A half a decade later, with Huawei defying Congress’s efforts to slow its rise, US National Security Advisor John Bolton decided to step up the war on Huawei.  Washington plotted to insert “the federal government deep into the private sector to stiffen global competition against Chinese telecom giant”.  Senator Tom Cotton, author of an attack plan to “roll back Chinese power”,  tweeted: “@Huawei 5G, RIP.” 
One of the first salvos in the Bolton-initiated operation was to formalize the exclusion of Huawei from the US market. US president Donald Trump signed an executive order prohibiting US companies from doing business with China’s crown jewel. 
Next, Washington pressured its allies to declare Huawei’s network equipment a potential instrument of Chinese espionage. At its July, 2018 meeting in Halifax, the US-led eavesdropping network, the Five Eyes, announced it would work to ban Huawei 5G equipment from the core of its telecom networks. 
Other US allies were pressured to follow suit. Washington designated foreign telecom providers that shunned Huawei as ‘clean telcos’, and implied that those that did business with Huawei were US national security threats to be dealt with accordingly.  Frightened of US reprisals, telecom providers turned cool to the Chinese gear provider.
US pressure to eschew Huawei was seen by foreign telecom providers as a dishonest ploy to gain leverage in trade negotiations with Beijing, rather than an effort to address legitimate national security concerns. The view was reinforced by Washington’s failure to produce evidence showing Huawei was engaged in espionage or that its equipment could be used by Beijing to eavesdrop on Western governments and businesses.
Some US allies questioned “whether America’s campaign [was] really about national security or if it [was] aimed at preventing China from gaining a competitive edge.”  Executives at Canada’s first and third largest telecom providers complained that they were being asked to rip Huawei gear out of their networks to satisfy US trade ambitions and to allay US fears of losing its coveted place as a global technology leader.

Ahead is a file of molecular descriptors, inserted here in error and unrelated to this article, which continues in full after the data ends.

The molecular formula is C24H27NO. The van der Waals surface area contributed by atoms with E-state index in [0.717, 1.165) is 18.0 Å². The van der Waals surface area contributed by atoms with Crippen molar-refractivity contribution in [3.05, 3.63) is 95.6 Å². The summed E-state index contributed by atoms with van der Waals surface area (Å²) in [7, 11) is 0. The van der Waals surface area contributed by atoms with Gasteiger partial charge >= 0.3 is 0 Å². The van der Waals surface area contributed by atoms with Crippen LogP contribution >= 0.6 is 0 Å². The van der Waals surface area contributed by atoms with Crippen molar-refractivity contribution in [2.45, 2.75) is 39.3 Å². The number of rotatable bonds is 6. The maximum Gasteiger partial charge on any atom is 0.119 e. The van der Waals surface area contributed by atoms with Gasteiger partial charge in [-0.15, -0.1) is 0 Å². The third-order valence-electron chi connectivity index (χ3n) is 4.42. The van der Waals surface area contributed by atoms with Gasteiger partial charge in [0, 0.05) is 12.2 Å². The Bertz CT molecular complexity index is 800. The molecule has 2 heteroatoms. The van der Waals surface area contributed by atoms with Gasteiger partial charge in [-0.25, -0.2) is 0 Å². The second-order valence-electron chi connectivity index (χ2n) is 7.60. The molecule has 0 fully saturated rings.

While trade ambitions and a desire to reply to China’s challenge to US global technology leadership were playing roles in Washington’s campaign to cripple Huawei, so too was another motivation: Controlling the world’s telecom networks to allow the United States to maintain its dominant role in espionage and cyberwarfare.
When the NSA penetrated Huawei’s computers in 2010, it had two goals: First, to find out whether Huawei was an espionage threat; and second, to look for a backdoor into the company’s network equipment. “Many of our targets communicate over Huawei-produced products,” a N.S.A. document leaked by Edward Snowden said. “We want to make sure that we know how to exploit these products,” in order to “gain access to networks of interest” around the world. According to the New York Times, the NSA’s goal was “to exploit Huawei’s technology so that when the company sold equipment to other countries — including both allies and nations that avoid buying American products — the N.S.A. could roam through their computer and telephone networks to conduct surveillance and, if ordered by the president, offensive cyberoperations.” 
Washington argued that as a Chinese company, Huawei is obligated to comply with any request from Beijing to use its equipment as a vehicle for spying and cyberattacks. But Washington’s real concern may have been, not that Huawei was a potential tool of Chinese espionage and cyberwarfare, but that it would be an unwilling tool of US espionage and cyberaggression. In contrast, Nokia, Ericsson, and Samsung, as companies based in US satellite countries, would be far easier to recruit, either knowingly or unwittingly, as instruments of NSA eavesdropping and US cyberoperations. From Washington’s perspective, the ideal intelligence scenario would be one in which the guts of a country’s network are provided by manufacturers under US influence. Since Washington has no sway over Huawei, it is undesirable as a provider of equipment to the world’s networks. From the vantage point of US intelligence, Huawei needs to be crippled and blocked so that ductile US-allied manufacturers—Washington’s ‘security’ partners—can take its place.